1881 - 1972
He was born in Redhill and was 36 in 1916
98 Drakefell Road, New Cross
Sidney Turner was an architect and was single. He was a former liberal who had been a member the Deptford Liberal Association and the Strand Liberal Club and in all probability broke with the party over the Military Services Act. He a was a free thinker, had no religion and was a member of the Dulwich Branch of the No-Conscription Fellowship.
Conscientious Objection during the First World War
He appeared before the Deptford Military Service Tribunal on May 25, 1916 and his statement to the tribunal is printed in the Dulwich NCF leaflet July 1917 p.5. He asked for absolute exemption as he had "held conscientious objections to war over fourteen years" and objected to the "leprosy of militarism''. His request was rejected.
He was conscripted into the 10 London Regiment and, when he failed to report to his regiment, he was arrested as an absentee and appeared before Mr Hay Halkett (Metropolitan Police Magistrate). The Kentish Mercury, July 21 1916 reported the Magistrate as saying that it was "an extraordinary travesty of the English language - that a man who has received notice to do what he has not chosen to do is supposed to have done it: that a man who has not joined the colours is deemed to have done so." He was remanded in bail at £10 so that he might prosecute an appeal. On 28 July the Kentish Mercury 9 reported that he had been returned to court, was fined 40s and was handed over to the army. He was said to have told the court: "I shall not be a soldier : they can shoot me if they like"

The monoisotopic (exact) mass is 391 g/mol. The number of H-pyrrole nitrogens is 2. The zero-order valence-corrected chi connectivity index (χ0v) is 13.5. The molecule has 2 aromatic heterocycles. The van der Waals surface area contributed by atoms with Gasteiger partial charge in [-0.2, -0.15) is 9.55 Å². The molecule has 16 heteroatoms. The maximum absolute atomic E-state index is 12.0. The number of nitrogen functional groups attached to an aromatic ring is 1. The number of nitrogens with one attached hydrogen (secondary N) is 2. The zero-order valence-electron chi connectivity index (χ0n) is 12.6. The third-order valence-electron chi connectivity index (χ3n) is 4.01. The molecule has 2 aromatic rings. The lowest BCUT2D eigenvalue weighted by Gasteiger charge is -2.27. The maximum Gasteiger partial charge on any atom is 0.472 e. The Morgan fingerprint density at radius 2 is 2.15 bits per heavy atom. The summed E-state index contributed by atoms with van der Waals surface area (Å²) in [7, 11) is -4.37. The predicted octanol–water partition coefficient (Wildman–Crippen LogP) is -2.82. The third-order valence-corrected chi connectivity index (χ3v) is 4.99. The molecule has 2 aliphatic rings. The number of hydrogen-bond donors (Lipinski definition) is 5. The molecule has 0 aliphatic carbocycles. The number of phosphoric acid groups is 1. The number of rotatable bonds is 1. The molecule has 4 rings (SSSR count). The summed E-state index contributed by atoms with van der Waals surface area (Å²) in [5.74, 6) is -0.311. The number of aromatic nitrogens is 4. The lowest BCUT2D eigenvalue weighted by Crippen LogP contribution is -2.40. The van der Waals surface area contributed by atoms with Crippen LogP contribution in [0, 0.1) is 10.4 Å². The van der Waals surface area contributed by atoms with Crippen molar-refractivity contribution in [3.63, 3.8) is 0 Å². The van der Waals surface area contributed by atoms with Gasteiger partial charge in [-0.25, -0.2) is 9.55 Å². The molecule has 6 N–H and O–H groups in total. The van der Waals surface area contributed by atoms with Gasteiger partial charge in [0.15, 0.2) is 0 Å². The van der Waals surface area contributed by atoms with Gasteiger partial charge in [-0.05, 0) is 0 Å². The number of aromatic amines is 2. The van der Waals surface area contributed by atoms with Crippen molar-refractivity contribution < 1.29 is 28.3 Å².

His first court-martial was held at Hurdcott on 11 August, 1916 when he was sentenced to 112 days hard labour. At the Central Tribunal at Wormwood Scrubs on 21 August he was held to be a genuine conscientious objector, class A, and referred to the Brace Committee.
Sidney rejected the Home Office Scheme as an absolutist believing that any alternative service supported the war effort and conscription. He was returned to his regiment and again appeared before a court-martial on 28 November, 1916 when he was sentenced to 2 years hard labour at Exeter prison. Sidney now began a cycle of disobeying orders, being sentenced to a period of hard labour in civilian prisons and on discharge being handed back to the army for the cycle to recommence. By 1919 he had served three sentences and had spent more than two years in gaol in Exeter, Wormwood Scrubs, Winchester, and Wandsworth.
Conscientious Objectors still in prison in April 1919 were released under what became known as the “Two Year Rule”, whereby all kinds of prisoners convicted of army offences would be released if they had served two years or more. When Sidney was finally dishonourably discharged from the army his discharge papers stated he faced another two years in prison if he tried to sign up again, proof if it were needed that the military had no sense of humour.
After the First World War
As a conscientious objector who had been before courts-martial and imprisoned he would not have been allowed vote for five years from the end of the war.
Note The Peace Pledge Union hold his personal collection of papers.
Cyril Pearce, University of Leeds, Pearce Register of British Conscientious Objectors
The Kentish Mercury, July 21 and July 28, 1916.
Dulwich N-C.F What are Conscientious Objectors? July 1917 in the Cumbria Archive Centre ref:D/Mar/4/97
Ann O'Brien, Volunteer at Lewisham Local History and Archives Centre, November 2014.
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